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Lombardy through the Ages
Lombardy has had a tumultuous history, and control by outsiders dates back more than 3,000 years, to when the Etruscans of central Italy first wandered north of the River Po. They dominated the region for centuries, to be followed by the Cenomani Gauls, then the Romans in the later days of the Republic. The region was known as Cisalpine Gaul ("Gaul this side of the Alps"), and under the rule of Augustus became a Roman province.
The decline of the Roman Empire was followed by an invasion by Attila of the Huns and Theodoric of the Goths. These conquerors gave way to the Lombards, who then ceded to Charlemagne their iron crown, which became the emblem of his vast, unstable empire. Even before the bonds of the empire had begun to snap, the cities of Lombardy were erecting walls in defense against the Hungarians, and against each other.
These city-states formed the Lombard League, which in the 12th century finally defeated the German ruler Frederick Barbarossa. With the northern invaders gone, new and even bloodier strife began. In each city the Guelphs (bourgeois supporters of the popes) and the Ghibellines (noblemen loyal to the Holy Roman Empire) clashed. The city-states declined, falling under the yoke of a few powerful regional rulers. The Republic of Venice dominated Brescia and Bergamo. Mantua was ruled by the Gonzaga family, and the Visconti and Sforza families took over Como, Cremona, Milan, and Pavia.
The Battle of Pavia in 1525, in which the generals of Holy Roman Emperor Charles V defeated the French, brought on 200 years of occupation by the Spanish—who proved generally less cruel than the local tyrants. The War of the Spanish Succession in the early years of the 18th century brought in the Austrians.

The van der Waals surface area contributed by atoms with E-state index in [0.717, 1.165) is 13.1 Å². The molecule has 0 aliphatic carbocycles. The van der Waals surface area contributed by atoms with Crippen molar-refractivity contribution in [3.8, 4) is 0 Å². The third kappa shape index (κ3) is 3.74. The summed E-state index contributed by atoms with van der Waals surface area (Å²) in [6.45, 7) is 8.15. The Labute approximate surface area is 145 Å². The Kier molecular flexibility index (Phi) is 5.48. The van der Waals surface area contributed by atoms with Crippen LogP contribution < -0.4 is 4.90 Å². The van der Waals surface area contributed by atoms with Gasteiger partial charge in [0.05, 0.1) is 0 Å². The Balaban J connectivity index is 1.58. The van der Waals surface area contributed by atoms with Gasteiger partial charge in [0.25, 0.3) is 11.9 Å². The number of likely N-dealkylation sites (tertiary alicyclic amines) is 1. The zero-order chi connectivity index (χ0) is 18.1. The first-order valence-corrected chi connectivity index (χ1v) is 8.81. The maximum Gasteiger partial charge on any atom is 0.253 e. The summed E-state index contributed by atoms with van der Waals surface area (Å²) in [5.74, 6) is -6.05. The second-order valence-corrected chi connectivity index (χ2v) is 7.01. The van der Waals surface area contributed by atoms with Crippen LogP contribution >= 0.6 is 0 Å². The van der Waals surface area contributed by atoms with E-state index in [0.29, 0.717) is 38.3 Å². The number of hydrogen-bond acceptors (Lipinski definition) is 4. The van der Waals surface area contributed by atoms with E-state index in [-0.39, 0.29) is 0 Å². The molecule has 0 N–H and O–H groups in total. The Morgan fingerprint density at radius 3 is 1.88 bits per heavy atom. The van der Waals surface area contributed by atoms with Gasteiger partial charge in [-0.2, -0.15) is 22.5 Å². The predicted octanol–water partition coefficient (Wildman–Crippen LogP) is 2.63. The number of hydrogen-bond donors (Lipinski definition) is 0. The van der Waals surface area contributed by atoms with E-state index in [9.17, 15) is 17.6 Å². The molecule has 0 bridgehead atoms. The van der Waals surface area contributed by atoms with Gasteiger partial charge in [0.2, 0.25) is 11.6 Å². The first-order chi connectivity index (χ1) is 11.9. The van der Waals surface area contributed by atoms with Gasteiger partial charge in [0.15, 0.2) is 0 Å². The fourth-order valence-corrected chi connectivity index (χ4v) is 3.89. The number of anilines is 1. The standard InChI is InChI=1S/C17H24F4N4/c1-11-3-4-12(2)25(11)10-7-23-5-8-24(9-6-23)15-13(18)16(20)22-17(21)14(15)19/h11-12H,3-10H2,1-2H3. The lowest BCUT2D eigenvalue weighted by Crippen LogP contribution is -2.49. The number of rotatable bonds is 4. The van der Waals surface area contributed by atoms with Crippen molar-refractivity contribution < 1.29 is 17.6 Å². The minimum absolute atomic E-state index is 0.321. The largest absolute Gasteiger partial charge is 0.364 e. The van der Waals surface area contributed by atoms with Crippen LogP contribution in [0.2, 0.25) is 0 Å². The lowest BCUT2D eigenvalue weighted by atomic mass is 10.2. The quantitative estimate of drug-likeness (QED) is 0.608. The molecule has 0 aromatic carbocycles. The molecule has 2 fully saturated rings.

Napoleon and his generals defeated the Austrians at the turn of the 19th century. The Treaty of Campoformio resulted in the proclamation of the Cisalpine Republic, which soon became the Republic of Italy and then the Kingdom of Italy—which lasted only until Napoleon's defeat brought back the Austrians. In March of 1848, demonstrations in Milan took on surprising force: the Austrians were driven out of the city, and a provisional government of Milan soon became the provisional government of Lombardy. In June of the same year, Lombardy united with Sardinia—the first step toward Italian unification in 1870.
The spirit of 1848 was rekindled in 1943. Discontent with fascism provoked workers to strike in Turin and Milan, marking the beginning of the end of fascist dominance. The Lombardy-based partisan insurrection against Mussolini and the German regime was better organized and more successful than in many other parts of the country. Indeed, Milan was liberated from the Germans by its own partisan organization before the Allied troops entered the city.
Dissatisfaction with the federal government is practically a given among Lombardy residents, and the prevailing attitude has been to ignore Rome and get on with business. It's an approach that's proven successful: Lombardy accounts for one-fifth of Italy's economy.
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